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In the graphic memoir Persepolis, Marjane Satrapi discloses her experiences as a young girl growing up under the oppressive regime of the Iranian revolution. Throughout the novel, she faces moral dilemmas, suffers culture shock, and struggles to adapt to constantly changing societies, forcing her to turn to her family, as many do in times of chaos. The grandmother’s influential voice and guidance plays a pivotal role in shaping Marji into the women she becomes. Growing up under such dire circumstances pushes Marji to mature at a rate too rapid for most children and teenagers, but with the thoughtful aid of family, she is able to build a life of peace for herself, contrasting the violence and destruction she witnessed on a daily basis in Iran. In Satrapi’s, Persepolis, the grandmother embodies Marji’s cultural roots and values through her comforting support, memorable advice, and reminders regarding ancestral pride, demonstrating the significant role family plays in shaping identity.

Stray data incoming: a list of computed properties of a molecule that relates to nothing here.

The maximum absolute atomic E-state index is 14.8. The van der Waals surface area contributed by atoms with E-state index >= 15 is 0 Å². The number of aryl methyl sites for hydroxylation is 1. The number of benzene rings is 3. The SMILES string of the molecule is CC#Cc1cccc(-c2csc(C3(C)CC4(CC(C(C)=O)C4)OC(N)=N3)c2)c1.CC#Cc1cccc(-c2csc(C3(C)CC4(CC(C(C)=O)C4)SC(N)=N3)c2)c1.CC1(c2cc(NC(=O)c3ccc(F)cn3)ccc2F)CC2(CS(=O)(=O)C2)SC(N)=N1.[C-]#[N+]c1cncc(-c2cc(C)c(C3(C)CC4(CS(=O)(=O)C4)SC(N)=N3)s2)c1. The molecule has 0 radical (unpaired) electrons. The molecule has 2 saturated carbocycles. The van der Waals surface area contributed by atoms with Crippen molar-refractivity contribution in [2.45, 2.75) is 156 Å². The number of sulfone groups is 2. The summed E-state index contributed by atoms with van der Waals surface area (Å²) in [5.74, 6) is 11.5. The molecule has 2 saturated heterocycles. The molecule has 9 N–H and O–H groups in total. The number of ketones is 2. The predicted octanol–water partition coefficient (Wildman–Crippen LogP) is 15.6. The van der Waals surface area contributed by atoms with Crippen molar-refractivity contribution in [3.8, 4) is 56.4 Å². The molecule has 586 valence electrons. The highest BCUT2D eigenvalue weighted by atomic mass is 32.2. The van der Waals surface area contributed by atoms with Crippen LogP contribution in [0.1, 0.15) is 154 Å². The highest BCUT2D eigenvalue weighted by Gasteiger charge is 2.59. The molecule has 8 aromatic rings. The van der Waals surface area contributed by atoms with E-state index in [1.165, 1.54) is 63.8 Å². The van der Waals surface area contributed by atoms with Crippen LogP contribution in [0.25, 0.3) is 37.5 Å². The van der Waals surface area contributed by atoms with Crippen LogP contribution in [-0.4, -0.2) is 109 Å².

The grandmother represents hope in Marji’s life, emphasizing the way relatives provide a reliable support system, while simultaneously shaping character. As Marji is growing up, she dreams of becoming a prophet, because her “grandmother’s knees always ached,”(6) and she did not want to see her loved ones in pain. Instead of laughing at the seemingly absurd concept, the grandmother responds,“In that case, I’ll be your first disciple” (7), revealing the security Marji is lucky enough to find in her family. Marji can be stubborn at times, but also incredibly selfless as she strives to help those she cares for most- her family specifically. She complains about how her maid did not get to eat at the dinner table with her and how others were not privileged enough to drive a cadillac like her father, but her motivation to end the suffering of her grandmother proves just how much she cares for her relatives. The grandmother is an authority figure that Marji feels safe sharing ideas with, as a child and throughout her teenage years; however, it is also evident that Marji feels the need to repay her grandmother for all she has done, and becoming a prophet appears to be her way of doing this. The grandmother remains a steady role model throughout the memoir, while concurrently providing an abundance of warmth and safety. Before Marji leaves for Austria, her last moment with her grandmother seems to be one she cherishes and remembers, as she explains how, “When she undressed, you could see the flowers fall from her breasts” (150). Marji almost idolizes her grandmother, seeing through her age to the radiance that lies underneath. As Marji deals with puberty later in the novel, she struggles with femininity, so it would make sense that she would appreciate the steps her grandmother takes to feel feminine, from picking “jasmine flowers to put in her bra” (150) to soaking “them [her breasts] in a bowl of ice water for ten minutes” (150). Family plays a fundamental part in guiding their children through their confusing, awkward teenage years, but because Marji moves away from her parents at such a young age, she is forced to soak up all the advice she can before departing. Breasts can be used to symbolize nurturing, growth, and transformation, as they are a necessity for babies who breastfeed, but after a certain age they are no longer an imperative resource. In an unconventional way, the grandmother’s breasts amplify the way Marji desperately relies on her grandmother as a child, but slowly becomes less dependent on family as she progresses through life. Although the grandmother vastly contributed to the foundation that allowed Marji to grow and develop away from home and ultimately shape her identity.